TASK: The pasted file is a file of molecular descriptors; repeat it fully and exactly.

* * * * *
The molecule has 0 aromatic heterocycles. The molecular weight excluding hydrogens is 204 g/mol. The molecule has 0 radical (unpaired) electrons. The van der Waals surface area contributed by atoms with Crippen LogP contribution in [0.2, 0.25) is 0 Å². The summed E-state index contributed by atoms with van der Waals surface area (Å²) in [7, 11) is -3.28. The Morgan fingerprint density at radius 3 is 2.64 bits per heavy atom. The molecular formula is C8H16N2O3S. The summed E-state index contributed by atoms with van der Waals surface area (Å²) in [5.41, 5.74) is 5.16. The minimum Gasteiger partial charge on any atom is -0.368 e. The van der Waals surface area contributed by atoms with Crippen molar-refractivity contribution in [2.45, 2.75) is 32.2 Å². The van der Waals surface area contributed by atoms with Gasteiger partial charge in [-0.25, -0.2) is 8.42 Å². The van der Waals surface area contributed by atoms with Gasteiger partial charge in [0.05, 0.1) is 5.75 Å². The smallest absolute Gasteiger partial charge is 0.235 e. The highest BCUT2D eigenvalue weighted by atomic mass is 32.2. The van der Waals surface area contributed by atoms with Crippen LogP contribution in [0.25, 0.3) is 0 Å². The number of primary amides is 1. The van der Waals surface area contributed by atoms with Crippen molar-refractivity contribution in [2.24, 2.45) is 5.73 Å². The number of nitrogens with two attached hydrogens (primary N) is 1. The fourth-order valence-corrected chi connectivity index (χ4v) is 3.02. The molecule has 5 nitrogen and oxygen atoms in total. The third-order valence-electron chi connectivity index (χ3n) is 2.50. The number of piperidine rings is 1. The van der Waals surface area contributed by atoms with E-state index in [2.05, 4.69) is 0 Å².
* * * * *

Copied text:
The molecule has 0 aromatic heterocycles. The molecular weight excluding hydrogens is 204 g/mol. The molecule has 0 radical (unpaired) electrons. The van der Waals surface area contributed by atoms with Crippen LogP contribution in [0.2, 0.25) is 0 Å². The summed E-state index contributed by atoms with van der Waals surface area (Å²) in [7, 11) is -3.28. The Morgan fingerprint density at radius 3 is 2.64 bits per heavy atom. The molecular formula is C8H16N2O3S. The summed E-state index contributed by atoms with van der Waals surface area (Å²) in [5.41, 5.74) is 5.16. The minimum Gasteiger partial charge on any atom is -0.368 e. The van der Waals surface area contributed by atoms with Crippen molar-refractivity contribution in [2.45, 2.75) is 32.2 Å². The van der Waals surface area contributed by atoms with Gasteiger partial charge in [-0.25, -0.2) is 8.42 Å². The van der Waals surface area contributed by atoms with Gasteiger partial charge in [0.05, 0.1) is 5.75 Å². The smallest absolute Gasteiger partial charge is 0.235 e. The highest BCUT2D eigenvalue weighted by atomic mass is 32.2. The van der Waals surface area contributed by atoms with Crippen LogP contribution in [0.25, 0.3) is 0 Å². The number of primary amides is 1. The van der Waals surface area contributed by atoms with Crippen molar-refractivity contribution in [2.24, 2.45) is 5.73 Å². The number of nitrogens with two attached hydrogens (primary N) is 1. The fourth-order valence-corrected chi connectivity index (χ4v) is 3.02. The molecule has 5 nitrogen and oxygen atoms in total. The third-order valence-electron chi connectivity index (χ3n) is 2.50. The number of piperidine rings is 1. The van der Waals surface area contributed by atoms with E-state index in [2.05, 4.69) is 0 Å².